In Lois Daish's 1993 book, Dinner At Home, one of the chapters is called 'I Wish There Was Another Name For Mince'. I know just what she means. (There's also a chapter called 'Rice, Not Glue', but we'll save an exploration of that topic for another time.) Mince couldn't sound less appetising if it tried. It needs a fancy marketing campaign dreamed up by a room full of consultants on six-figure salaries to change its public image from drab to fab. Alternatively, it just needs more recipes like this one, which I dreamed up to convince the anti-mince brigade in my house.
Middle Eastern meatballs
These are inspired by my absolute all-time favourite meatloaf recipe - a recipe I love so much I wrote it down in a proper notebook. I love all of Paula's blog, but that meatloaf is a true gem. These meatballs are a good way to a) coax the non-meatloaf-loving eaters at your table to eat mince and b) stretch a little meat into a feast for four.
3 Tbsp olive oil
2 cloves garlic, finely chopped
2 onions, finely chopped
1 tsp salt
1 tsp ground cumin
1 tsp ground cinnamon
3 Tbsp tomato ketchup (or chutney)
3 Tbsp honey
zest and juice of two lemons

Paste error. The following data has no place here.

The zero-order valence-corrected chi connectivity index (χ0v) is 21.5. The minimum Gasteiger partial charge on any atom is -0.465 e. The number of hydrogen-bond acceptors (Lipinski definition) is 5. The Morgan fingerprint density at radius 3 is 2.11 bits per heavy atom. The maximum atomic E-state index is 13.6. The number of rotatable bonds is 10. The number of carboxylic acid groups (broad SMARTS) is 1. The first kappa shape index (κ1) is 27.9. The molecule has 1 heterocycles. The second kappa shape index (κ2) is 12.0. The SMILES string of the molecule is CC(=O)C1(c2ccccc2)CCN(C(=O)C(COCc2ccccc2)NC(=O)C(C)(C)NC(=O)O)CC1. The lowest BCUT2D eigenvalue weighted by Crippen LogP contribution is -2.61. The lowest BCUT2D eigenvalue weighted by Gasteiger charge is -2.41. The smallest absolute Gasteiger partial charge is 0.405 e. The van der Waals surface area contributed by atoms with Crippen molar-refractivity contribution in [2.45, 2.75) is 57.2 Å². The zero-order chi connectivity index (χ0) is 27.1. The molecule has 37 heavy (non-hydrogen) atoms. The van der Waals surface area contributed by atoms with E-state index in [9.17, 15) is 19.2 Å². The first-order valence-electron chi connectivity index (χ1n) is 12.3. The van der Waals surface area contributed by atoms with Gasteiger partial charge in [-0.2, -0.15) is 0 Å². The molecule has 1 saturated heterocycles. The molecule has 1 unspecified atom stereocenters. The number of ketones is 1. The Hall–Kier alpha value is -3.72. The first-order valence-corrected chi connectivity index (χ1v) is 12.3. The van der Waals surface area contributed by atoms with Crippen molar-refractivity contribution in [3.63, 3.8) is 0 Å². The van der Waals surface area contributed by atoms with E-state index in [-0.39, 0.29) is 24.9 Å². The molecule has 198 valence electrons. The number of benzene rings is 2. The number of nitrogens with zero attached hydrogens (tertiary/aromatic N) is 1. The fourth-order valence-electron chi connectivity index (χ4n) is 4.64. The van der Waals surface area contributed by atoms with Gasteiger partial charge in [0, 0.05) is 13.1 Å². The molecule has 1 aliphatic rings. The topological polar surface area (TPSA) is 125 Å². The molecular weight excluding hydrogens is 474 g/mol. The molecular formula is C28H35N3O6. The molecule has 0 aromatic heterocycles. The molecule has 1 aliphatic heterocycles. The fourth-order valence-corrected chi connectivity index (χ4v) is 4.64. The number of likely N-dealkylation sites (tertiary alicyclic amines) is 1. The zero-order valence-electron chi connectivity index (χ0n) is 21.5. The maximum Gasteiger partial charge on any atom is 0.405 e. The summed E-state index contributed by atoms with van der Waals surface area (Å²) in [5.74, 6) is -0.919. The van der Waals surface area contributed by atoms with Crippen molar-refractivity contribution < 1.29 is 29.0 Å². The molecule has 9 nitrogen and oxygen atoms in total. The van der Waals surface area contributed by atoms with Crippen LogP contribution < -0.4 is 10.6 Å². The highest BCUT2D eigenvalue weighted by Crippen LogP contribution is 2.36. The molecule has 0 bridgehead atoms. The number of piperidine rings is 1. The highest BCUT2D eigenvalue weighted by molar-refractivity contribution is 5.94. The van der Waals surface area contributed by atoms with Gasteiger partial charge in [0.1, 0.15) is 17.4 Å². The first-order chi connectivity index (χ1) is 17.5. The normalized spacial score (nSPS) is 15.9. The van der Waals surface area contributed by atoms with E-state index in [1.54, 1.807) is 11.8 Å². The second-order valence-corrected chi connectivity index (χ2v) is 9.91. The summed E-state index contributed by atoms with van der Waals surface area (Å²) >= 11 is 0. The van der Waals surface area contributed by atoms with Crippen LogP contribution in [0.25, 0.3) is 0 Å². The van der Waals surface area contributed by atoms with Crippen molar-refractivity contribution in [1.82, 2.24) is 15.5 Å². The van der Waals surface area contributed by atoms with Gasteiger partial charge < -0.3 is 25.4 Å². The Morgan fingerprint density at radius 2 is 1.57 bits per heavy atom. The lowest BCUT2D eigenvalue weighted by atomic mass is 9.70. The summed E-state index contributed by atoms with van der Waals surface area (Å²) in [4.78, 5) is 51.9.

a handful of sultanas
a handful of fresh parsley, finely chopped
500g good lamb mince
1 egg, lightly beaten
1/3 cup cold water
100g stale ciabatta or sourdough, blitzed to crumbs
sesame seeds, optional
Heat the oil in a large frying pan and saute the onion and garlic over medium heat until it is soft and golden. Add the salt, spices, tomato ketchup, sultanas, lemon zest and juice and cook, stirring all the time, for about five minutes, or until it thickens. Remove the pan from the heat and tip the mixture into a large bowl to cool completely. While you're waiting, line a large roasting dish with baking paper and turn the oven to 200C.
When the onion mixture is cool, add the mince, chopped parsley, beaten egg, breadcrumbs and water to it. Mix gently with your hands - don't squish it all together, keep it light. Form tablespoons of the mixture into balls and place on the prepared tray. When they're all shaped, bake the meatballs for about 35-40 minutes, turning them halfway through. If you can be bothered, sprinkle them with sesame seeds about 10 minutes before they're done.
Serve with hummus, yoghurt mixed with a clove of crushed garlic, some salt, finely diced cucumber and lemon juice, some green leaves and pita breads.
What's your favourite thing to do with mince?